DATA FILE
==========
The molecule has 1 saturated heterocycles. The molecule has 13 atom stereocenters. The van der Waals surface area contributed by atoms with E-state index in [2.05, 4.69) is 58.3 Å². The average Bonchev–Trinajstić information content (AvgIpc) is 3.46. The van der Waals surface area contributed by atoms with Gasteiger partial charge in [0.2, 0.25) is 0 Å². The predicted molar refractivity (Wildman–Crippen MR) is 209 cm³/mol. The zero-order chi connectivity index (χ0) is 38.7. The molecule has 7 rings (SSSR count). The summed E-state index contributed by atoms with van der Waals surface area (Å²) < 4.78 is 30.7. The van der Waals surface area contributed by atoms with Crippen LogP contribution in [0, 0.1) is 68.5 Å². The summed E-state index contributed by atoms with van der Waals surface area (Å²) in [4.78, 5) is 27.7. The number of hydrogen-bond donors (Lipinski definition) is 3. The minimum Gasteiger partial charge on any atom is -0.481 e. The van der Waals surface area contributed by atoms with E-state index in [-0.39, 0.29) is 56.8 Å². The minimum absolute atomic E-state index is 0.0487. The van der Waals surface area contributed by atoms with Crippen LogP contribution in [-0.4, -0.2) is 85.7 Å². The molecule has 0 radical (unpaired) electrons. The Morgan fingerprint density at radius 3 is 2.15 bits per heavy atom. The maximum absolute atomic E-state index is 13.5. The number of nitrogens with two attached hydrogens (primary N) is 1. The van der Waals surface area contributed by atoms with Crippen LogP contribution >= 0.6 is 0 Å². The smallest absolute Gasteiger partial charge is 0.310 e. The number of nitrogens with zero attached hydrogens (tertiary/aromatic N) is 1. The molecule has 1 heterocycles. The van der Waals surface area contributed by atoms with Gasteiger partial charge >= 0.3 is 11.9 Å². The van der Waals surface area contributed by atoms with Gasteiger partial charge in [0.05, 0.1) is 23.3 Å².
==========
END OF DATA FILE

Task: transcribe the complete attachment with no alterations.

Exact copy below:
The molecule has 1 saturated heterocycles. The molecule has 13 atom stereocenters. The van der Waals surface area contributed by atoms with E-state index in [2.05, 4.69) is 58.3 Å². The average Bonchev–Trinajstić information content (AvgIpc) is 3.46. The van der Waals surface area contributed by atoms with Gasteiger partial charge in [0.2, 0.25) is 0 Å². The predicted molar refractivity (Wildman–Crippen MR) is 209 cm³/mol. The zero-order chi connectivity index (χ0) is 38.7. The molecule has 7 rings (SSSR count). The summed E-state index contributed by atoms with van der Waals surface area (Å²) < 4.78 is 30.7. The van der Waals surface area contributed by atoms with Crippen LogP contribution in [0, 0.1) is 68.5 Å². The summed E-state index contributed by atoms with van der Waals surface area (Å²) in [4.78, 5) is 27.7. The number of hydrogen-bond donors (Lipinski definition) is 3. The minimum Gasteiger partial charge on any atom is -0.481 e. The van der Waals surface area contributed by atoms with E-state index in [-0.39, 0.29) is 56.8 Å². The minimum absolute atomic E-state index is 0.0487. The van der Waals surface area contributed by atoms with Crippen LogP contribution in [-0.4, -0.2) is 85.7 Å². The molecule has 0 radical (unpaired) electrons. The Morgan fingerprint density at radius 3 is 2.15 bits per heavy atom. The maximum absolute atomic E-state index is 13.5. The number of nitrogens with two attached hydrogens (primary N) is 1. The van der Waals surface area contributed by atoms with Crippen LogP contribution >= 0.6 is 0 Å². The smallest absolute Gasteiger partial charge is 0.310 e. The number of nitrogens with zero attached hydrogens (tertiary/aromatic N) is 1. The molecule has 1 heterocycles. The van der Waals surface area contributed by atoms with Gasteiger partial charge >= 0.3 is 11.9 Å². The van der Waals surface area contributed by atoms with Gasteiger partial charge in [0.05, 0.1) is 23.3 Å².